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Selnes talks about his plans for CAUS.
the Gauntlet

U of C to lead provincial lobby group

Mike Selnes is chosen to chair the Council of Alberta University Students

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The Council of Alberta University Students picked Mike Selnes, the University of Calgary's Students' Union vice-president external, as its new leader last week.

CAUS is a student-driven organization that provides a unified voice for the province's three universities.

"It was formed in 1986 when the individual student unions recognized that they would represent their students better united than they would individually," said CAUS staff member Duncan Wojtaszek.

Last year, the SU spent $27,660 on a CAUS membership fee. The cost varies year-to-year based on the number of full time students at the institution. Despite the cost, Wojtaszek feels the organization is effective.

"CAUS was at the forefront of calling for changes to affordability and accessibility in Alberta," Wojtaszek said. "We were the group calling for tuition freezes in 2004. We were a group who was calling for increased investment by the province and Advanced Education for the past three years and while we still feel there [are] significant challenges in the system, certainly we've been effective in altering the system in government policy."

As chair, Selnes will be the official representative for CAUS, attending meetings, doing any formal letter-writing and media interviews on behalf of the organization. Wojtaszek is the only full time staff member and focuses on policy research and development. Selnes agreed that the CAUS membership is well worth the cost to students.

"The big reason why CAUS is effective is because when I speak as CAUS chair, I speak on behalf of over 60,000 university students in Alberta," said Selnes. "It's important that we have a united voice for students across the province because at times there can be differences in the way students in Edmonton, Calgary and Lethbridge think, so it gives us a venue to actually come together and present a united opinion on any issue, as well as lobby the government together. The worst thing that could happen is if somebody in Edmonton is going to the provincial government and saying one thing, where as somebody in Calgary is saying another thing and somebody in Lethbridge is saying another thing. The government will not respect students' opinions as much as if we can actually have a unified voice."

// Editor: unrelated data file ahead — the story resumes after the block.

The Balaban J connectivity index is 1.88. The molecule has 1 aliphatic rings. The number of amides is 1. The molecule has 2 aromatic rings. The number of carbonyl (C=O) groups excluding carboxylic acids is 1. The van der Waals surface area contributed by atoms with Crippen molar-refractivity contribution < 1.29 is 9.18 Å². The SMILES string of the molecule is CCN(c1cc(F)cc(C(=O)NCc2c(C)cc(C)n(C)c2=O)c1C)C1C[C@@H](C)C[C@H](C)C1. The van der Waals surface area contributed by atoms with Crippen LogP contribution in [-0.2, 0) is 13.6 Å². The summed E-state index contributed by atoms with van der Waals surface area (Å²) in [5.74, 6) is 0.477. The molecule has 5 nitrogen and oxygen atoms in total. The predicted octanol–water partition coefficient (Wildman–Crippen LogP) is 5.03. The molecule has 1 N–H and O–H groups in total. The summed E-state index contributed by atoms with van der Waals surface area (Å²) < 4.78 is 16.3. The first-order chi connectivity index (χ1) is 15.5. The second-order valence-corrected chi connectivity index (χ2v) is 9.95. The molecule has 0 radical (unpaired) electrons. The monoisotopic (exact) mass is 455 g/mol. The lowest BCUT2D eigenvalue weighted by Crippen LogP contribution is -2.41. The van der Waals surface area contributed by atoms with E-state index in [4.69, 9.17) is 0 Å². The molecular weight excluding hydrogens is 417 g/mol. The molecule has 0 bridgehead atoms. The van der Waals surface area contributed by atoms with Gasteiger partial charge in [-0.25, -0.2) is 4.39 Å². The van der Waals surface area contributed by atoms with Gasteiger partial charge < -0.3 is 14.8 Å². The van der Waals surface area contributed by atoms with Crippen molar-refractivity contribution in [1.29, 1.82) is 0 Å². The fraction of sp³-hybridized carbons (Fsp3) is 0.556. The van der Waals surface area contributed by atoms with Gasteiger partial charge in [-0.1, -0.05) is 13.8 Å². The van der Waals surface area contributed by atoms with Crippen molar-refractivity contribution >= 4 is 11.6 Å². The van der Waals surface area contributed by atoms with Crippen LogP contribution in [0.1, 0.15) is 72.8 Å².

In the past, there has been speculation that a leadership role in a lobby group--provincial or federal--has often led to too much time away from home campus issues.

"I'd like to say it will add to my role as VP external here," said Selnes. "Post-secondary education falls under provincial jurisdiction, and so any direct funding that comes for post-secondary education will happen through the provincial government. I figured having a strong voice from the University of Calgary dealing with the minister of Advanced Education on any decisions that are made actually makes my role stronger here as the VP external. It will be a significant time commitment, but it's one that I've planned for and prepared for."

Like the Students' Unions executives CAUS represents, both the leaders and the goals change annually. While still early in the year, Selnes said they have already set three main strategic goals.

"We're hoping to develop a strong media campaign to correspond with the election, if it happens," said Selnes. "Even if the election does not happen this year, the framework will be in place to put in a strong media campaign [in the future]. We're hoping to influence the government to take post-secondary seriously and listen to some of our initiatives. We've developed three main priorities for CAUS for the year--which will be bringing tuition back into legislation. We also want to develop more housing for students, and we've decided the best way to do this is to develop more university residences, something that was agreed on by the U of A, U of C and U of L. We've also talked about continuing to ask for reforms in the student loan and finance system, so more funding for students with less debt."

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